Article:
Some years ago I was on one of many field trips in the mountains of northern Oman. These offer some of the most spectacular (and visible, given the desert climate) geological displays in the world. Vast sheets of rocks, many of them from the bed of a long-gone ocean, and some of them from deep in the volcanic ocean crust, have been thrust far inland over an older land surface, in some places rucking up  the older rock into mountains thousands of metres high, like a vast carpet on a slippery floor. One of the other participants, an FRS in geology, commented that until the coming of plate tectonic theory the only available explanation for this, and all the rest of geology, was magic.

One thing to remember is that a theory must explain those observations that are, on the face of it, inconsistent with the theory. For example, ‘continental drift’ explains why some facing shorelines approximately fit (for example, eastern South America and south-western Africa) but what about those many shorelines that don’t fit?

Another thing that was missing was a mechanism for continental drift. To accept causal relationships, scientists want to know the exact mechanisms by which one thing causes or relates to another. In Wegener’s own field of meterorology, the underlying physical mechanisms of the weather were already known.  In the early 20th century, lots of fundamental work was going on into how chemical reactions occur (their mechanisms). Nowadays, there are scientists studying the mechanisms of genetics and how organisms develop. Wegener had nothing to offer on these lines regarding how continental drift occurred.

Crucially, there was at least one other theory that seemed to explain the observations and it was probably more acceptable at first than continental drift, although it faded as more evidence came in. That is, that the continents were originally connected, but that the land between them had foundered beneath the sea – perhaps more plausible, in the absence of relevant evidence, than moving continents!  This other theory eventually was disproved by the finding that the ocean floors are of very different material from the continental shelves.

There is a book reviewing the state of earth science around the time of Wegener’s death (J A Steers, The Unstable Earth, 3rd ed 1942, originally published 1932) which devotes many pages to discussing continental drift and the evidence relating to it. Clearly the theory had been taken very seriously but as it was incomplete and had at least one rival theory, geologists were right to be sceptical. In fact (as Karl Popper explained) it is right and proper to be as critical as possible of any theory, as it is the one that survives criticism the best that eventually prevails. No doubt Wegener experienced personal remarks and academic bitchiness, but he probably didn’t receive much worse than other proponents of conjectural theories receive. (Incidentally, the objections to Semmelweiss – another of Ridley’s ‘heretics’ – were probably much to do with his attitude and behaviour towards other physicans).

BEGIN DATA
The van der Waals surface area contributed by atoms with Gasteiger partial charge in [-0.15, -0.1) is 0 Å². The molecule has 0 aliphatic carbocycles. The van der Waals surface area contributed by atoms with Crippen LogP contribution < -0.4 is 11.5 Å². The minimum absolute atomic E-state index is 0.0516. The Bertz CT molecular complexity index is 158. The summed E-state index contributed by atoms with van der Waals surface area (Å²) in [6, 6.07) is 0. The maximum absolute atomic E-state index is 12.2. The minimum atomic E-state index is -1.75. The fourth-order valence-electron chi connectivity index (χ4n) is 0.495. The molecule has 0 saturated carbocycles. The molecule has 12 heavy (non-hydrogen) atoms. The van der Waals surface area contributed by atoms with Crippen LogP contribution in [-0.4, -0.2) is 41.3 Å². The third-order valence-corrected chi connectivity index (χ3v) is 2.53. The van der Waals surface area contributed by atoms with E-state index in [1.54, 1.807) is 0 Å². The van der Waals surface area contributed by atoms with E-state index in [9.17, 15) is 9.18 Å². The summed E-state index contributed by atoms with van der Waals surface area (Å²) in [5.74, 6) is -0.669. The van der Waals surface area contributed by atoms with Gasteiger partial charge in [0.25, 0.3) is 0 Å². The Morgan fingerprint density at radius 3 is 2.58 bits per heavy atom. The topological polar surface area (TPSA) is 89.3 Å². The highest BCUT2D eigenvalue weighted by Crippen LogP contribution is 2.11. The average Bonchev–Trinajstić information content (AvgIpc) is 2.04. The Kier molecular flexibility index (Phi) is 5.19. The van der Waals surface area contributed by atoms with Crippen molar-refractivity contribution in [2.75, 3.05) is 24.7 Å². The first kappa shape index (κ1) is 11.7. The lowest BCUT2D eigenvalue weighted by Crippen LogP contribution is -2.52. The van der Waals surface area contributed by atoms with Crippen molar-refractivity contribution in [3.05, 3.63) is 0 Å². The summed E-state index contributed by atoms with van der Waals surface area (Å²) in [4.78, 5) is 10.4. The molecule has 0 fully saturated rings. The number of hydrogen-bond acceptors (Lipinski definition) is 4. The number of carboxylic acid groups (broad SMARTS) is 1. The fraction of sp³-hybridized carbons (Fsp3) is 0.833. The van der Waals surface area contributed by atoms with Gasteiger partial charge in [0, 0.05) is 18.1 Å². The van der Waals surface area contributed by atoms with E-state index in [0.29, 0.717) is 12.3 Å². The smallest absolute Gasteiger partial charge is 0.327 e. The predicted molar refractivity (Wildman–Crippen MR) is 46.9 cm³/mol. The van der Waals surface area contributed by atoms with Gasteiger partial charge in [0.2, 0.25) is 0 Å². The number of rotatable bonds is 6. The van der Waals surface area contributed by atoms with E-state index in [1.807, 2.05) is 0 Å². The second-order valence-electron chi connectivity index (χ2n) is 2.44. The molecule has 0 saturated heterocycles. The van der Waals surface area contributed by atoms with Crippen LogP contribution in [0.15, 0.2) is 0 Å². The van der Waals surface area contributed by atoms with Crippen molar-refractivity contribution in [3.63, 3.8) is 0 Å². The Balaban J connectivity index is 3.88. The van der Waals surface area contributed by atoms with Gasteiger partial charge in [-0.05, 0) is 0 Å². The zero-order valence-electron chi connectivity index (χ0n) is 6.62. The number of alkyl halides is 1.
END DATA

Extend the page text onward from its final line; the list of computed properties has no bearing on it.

And what theories the Steers book contains! There are many, covering different aspects of geology, and some of them seem pretty strange to us now. For example, there was a theory that the earth had a tendency to collapse into a tetrahedral form, at the same time creating the force that pushed up mountains. This was based on the observation that the main continental shields of the earth form approximately the corners of a tetrahedron, which we now know (whether it is true or not) is no more than a coincidence and a red herring. Much of the theorising in the book  is based on the suggestion that the earth is contracting through cooling.

The book makes it clear that at that time the evidence was stacking up in favour of continental drift and the theory of land bridges was losing favour. Wegener’s theory is given at least the same prominence of that of a prominent expert on earthquakes, Harold Jeffreys, who proposed that the earth was undergoing thermal contraction.

The mechanism of what would later be called plate tectonics (attributed to Arthur Holmes) is also discussed in the book in rudimentary form – the idea that continental plates are mobile on the mantle beneath them.

Before plate tectonics, geology was a mass of unexplained and puzzling phenomena and various theories were widely debated. It was plate tectonics that brought them all together in one wide-ranging and unifying and satisfactory explanation. This happened in the 1950s and 1960s. I won’t go into it here as there are plenty of places where you can read about it. But plate tectonics is much, much more than just ‘continental drift’. Wegener made a contribution to our later understanding – which he did not live to see as he died on an expedition to Greenland studying Arctic weather (his own research field). But there is no reason to regard him either as a heretic or a victim of unreasonable doubt.